People began to revere wisdom over instincts in the time of the Enlightenment. 2. The American Revolution was affected by the Enlightenment, especially by the ideas of John Locke. King George III took away the colonists rights, and they realized that they were not being treated right, even though the people in England were given the rights constituted by the new Enlightenment ideas. While the people living in Great Britain were subjects of the king, the colonists were not treated as such, and were given many unfair taxes, all without government representation in England.
This became known as the Revolution on 1830 and caused Charles to flee to England. Moderate liberals now formed a constitutional monarchy and Louis Philippe was chosen as the new king. By dressing and acting like a normal citizen, Louis Philippe gained popularity among the middle class citizens. Many French people referred to him as the “citizen king.” Louis Philippe increased the number of wealthy citizens that could vote, limited the freedom of the press, and began to silence those who opposed him. These actions gradually made him seem less like a citizen and more like a king.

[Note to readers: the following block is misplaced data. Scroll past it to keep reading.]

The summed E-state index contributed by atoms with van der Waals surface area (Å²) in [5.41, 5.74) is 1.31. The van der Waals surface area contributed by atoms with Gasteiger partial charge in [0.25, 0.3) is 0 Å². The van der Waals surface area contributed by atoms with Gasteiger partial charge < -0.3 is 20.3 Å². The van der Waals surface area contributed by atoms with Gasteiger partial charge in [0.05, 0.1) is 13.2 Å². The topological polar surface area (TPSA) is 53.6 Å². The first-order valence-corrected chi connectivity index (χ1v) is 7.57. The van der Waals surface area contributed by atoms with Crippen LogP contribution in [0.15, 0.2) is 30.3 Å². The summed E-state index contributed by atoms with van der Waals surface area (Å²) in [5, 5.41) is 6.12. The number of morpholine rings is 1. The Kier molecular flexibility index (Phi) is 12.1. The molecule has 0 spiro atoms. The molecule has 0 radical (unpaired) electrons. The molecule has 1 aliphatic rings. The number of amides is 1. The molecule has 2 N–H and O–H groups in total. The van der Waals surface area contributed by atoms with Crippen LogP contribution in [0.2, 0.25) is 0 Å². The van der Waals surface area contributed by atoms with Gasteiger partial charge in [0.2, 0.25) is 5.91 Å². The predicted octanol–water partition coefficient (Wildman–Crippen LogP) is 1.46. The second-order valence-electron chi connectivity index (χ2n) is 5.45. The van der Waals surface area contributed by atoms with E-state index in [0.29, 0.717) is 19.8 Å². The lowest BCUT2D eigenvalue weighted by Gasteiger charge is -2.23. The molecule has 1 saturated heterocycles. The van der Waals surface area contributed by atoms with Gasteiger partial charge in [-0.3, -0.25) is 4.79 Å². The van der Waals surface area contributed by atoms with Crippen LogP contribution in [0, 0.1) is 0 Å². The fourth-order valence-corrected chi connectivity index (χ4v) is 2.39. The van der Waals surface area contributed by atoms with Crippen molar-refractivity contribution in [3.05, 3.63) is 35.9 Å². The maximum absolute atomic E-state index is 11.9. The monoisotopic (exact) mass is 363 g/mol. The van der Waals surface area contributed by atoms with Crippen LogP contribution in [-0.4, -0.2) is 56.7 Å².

The royalists and King Charles fought the parliamentarians, but the parliamentarians won. When the parliamentarians won they held the trial of King Charles 1, the exile of his son, Charles II; and the replacement of English monarchy with, at first, the Commonwealth of England (1649–53) and then the Protectorate (1653–59) under Oliver Cromwell's personal rule. The monopoly of the Church of England on Christian worship in England ended with the victors consolidating the established Protestant Ascendancy in Ireland. Constitutionally, the war established the precedent that an English monarch cannot govern without Parliament's consent, but it was not upheld and a later king tried to rule without parliament again, which brought about the Bloodless revolution. The bloodless revolution was a war between the Catholic King of England and his son in law who was a protestant.